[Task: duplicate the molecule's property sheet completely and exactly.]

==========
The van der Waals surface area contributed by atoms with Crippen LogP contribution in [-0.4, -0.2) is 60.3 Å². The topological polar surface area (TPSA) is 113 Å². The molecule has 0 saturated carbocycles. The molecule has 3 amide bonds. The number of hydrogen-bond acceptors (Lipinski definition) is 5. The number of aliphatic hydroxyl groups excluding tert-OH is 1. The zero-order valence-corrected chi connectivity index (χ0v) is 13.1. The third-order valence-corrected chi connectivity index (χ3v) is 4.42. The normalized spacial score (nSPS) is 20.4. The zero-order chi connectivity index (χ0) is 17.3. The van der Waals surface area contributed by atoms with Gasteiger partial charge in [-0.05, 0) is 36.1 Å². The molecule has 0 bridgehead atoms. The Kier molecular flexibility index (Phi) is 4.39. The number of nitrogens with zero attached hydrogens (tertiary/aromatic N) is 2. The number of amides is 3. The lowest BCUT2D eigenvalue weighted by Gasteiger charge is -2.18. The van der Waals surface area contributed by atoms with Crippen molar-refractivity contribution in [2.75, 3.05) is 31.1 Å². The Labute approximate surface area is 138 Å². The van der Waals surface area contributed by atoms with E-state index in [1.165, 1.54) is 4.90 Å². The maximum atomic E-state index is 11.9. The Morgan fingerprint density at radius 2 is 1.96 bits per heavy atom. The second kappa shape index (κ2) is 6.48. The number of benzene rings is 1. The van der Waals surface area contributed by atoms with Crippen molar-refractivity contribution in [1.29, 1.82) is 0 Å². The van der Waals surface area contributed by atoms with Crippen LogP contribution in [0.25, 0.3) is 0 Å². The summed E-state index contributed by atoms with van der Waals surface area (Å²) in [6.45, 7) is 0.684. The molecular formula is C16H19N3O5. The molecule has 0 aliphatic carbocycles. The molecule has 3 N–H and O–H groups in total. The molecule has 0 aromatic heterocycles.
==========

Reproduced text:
The van der Waals surface area contributed by atoms with Crippen LogP contribution in [-0.4, -0.2) is 60.3 Å². The topological polar surface area (TPSA) is 113 Å². The molecule has 0 saturated carbocycles. The molecule has 3 amide bonds. The number of hydrogen-bond acceptors (Lipinski definition) is 5. The number of aliphatic hydroxyl groups excluding tert-OH is 1. The zero-order valence-corrected chi connectivity index (χ0v) is 13.1. The third-order valence-corrected chi connectivity index (χ3v) is 4.42. The normalized spacial score (nSPS) is 20.4. The zero-order chi connectivity index (χ0) is 17.3. The van der Waals surface area contributed by atoms with Gasteiger partial charge in [-0.05, 0) is 36.1 Å². The molecule has 0 bridgehead atoms. The Kier molecular flexibility index (Phi) is 4.39. The number of nitrogens with zero attached hydrogens (tertiary/aromatic N) is 2. The number of amides is 3. The lowest BCUT2D eigenvalue weighted by Gasteiger charge is -2.18. The van der Waals surface area contributed by atoms with Crippen molar-refractivity contribution in [2.75, 3.05) is 31.1 Å². The Labute approximate surface area is 138 Å². The van der Waals surface area contributed by atoms with E-state index in [1.165, 1.54) is 4.90 Å². The maximum atomic E-state index is 11.9. The Morgan fingerprint density at radius 2 is 1.96 bits per heavy atom. The second kappa shape index (κ2) is 6.48. The number of benzene rings is 1. The van der Waals surface area contributed by atoms with Crippen molar-refractivity contribution in [1.29, 1.82) is 0 Å². The van der Waals surface area contributed by atoms with Crippen LogP contribution in [0.25, 0.3) is 0 Å². The summed E-state index contributed by atoms with van der Waals surface area (Å²) in [6.45, 7) is 0.684. The molecular formula is C16H19N3O5. The molecule has 0 aliphatic carbocycles. The molecule has 3 N–H and O–H groups in total. The molecule has 0 aromatic heterocycles.